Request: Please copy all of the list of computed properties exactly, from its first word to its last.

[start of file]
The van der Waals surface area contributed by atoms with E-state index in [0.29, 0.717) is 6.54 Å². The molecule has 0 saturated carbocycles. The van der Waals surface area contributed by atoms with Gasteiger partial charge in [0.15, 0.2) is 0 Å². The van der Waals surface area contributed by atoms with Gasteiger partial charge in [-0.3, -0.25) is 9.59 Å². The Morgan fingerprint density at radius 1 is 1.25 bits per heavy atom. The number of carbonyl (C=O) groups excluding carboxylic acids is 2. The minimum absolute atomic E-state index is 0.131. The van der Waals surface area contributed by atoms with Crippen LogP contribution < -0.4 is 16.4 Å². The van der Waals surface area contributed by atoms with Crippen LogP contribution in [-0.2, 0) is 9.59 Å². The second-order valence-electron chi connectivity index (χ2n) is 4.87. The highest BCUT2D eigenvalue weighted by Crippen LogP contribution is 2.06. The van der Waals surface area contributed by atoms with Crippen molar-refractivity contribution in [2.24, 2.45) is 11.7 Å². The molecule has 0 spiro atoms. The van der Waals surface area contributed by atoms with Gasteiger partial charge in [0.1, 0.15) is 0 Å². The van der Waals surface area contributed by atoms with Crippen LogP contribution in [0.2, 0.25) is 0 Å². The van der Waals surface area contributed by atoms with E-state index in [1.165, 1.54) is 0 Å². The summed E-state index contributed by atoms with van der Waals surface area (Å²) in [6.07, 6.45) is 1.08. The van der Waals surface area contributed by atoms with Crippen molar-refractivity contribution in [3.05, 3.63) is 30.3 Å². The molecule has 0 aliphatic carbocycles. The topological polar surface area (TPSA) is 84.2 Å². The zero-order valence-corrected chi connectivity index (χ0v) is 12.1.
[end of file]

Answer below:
The van der Waals surface area contributed by atoms with E-state index in [0.29, 0.717) is 6.54 Å². The molecule has 0 saturated carbocycles. The van der Waals surface area contributed by atoms with Gasteiger partial charge in [0.15, 0.2) is 0 Å². The van der Waals surface area contributed by atoms with Gasteiger partial charge in [-0.3, -0.25) is 9.59 Å². The Morgan fingerprint density at radius 1 is 1.25 bits per heavy atom. The number of carbonyl (C=O) groups excluding carboxylic acids is 2. The minimum absolute atomic E-state index is 0.131. The van der Waals surface area contributed by atoms with Crippen LogP contribution < -0.4 is 16.4 Å². The van der Waals surface area contributed by atoms with Crippen LogP contribution in [-0.2, 0) is 9.59 Å². The second-order valence-electron chi connectivity index (χ2n) is 4.87. The highest BCUT2D eigenvalue weighted by Crippen LogP contribution is 2.06. The van der Waals surface area contributed by atoms with Crippen molar-refractivity contribution in [2.24, 2.45) is 11.7 Å². The molecule has 0 spiro atoms. The van der Waals surface area contributed by atoms with Gasteiger partial charge in [0.1, 0.15) is 0 Å². The van der Waals surface area contributed by atoms with Crippen LogP contribution in [0.2, 0.25) is 0 Å². The van der Waals surface area contributed by atoms with E-state index in [1.165, 1.54) is 0 Å². The summed E-state index contributed by atoms with van der Waals surface area (Å²) in [6.07, 6.45) is 1.08. The van der Waals surface area contributed by atoms with Crippen molar-refractivity contribution in [3.05, 3.63) is 30.3 Å². The molecule has 0 aliphatic carbocycles. The topological polar surface area (TPSA) is 84.2 Å². The zero-order valence-corrected chi connectivity index (χ0v) is 12.1.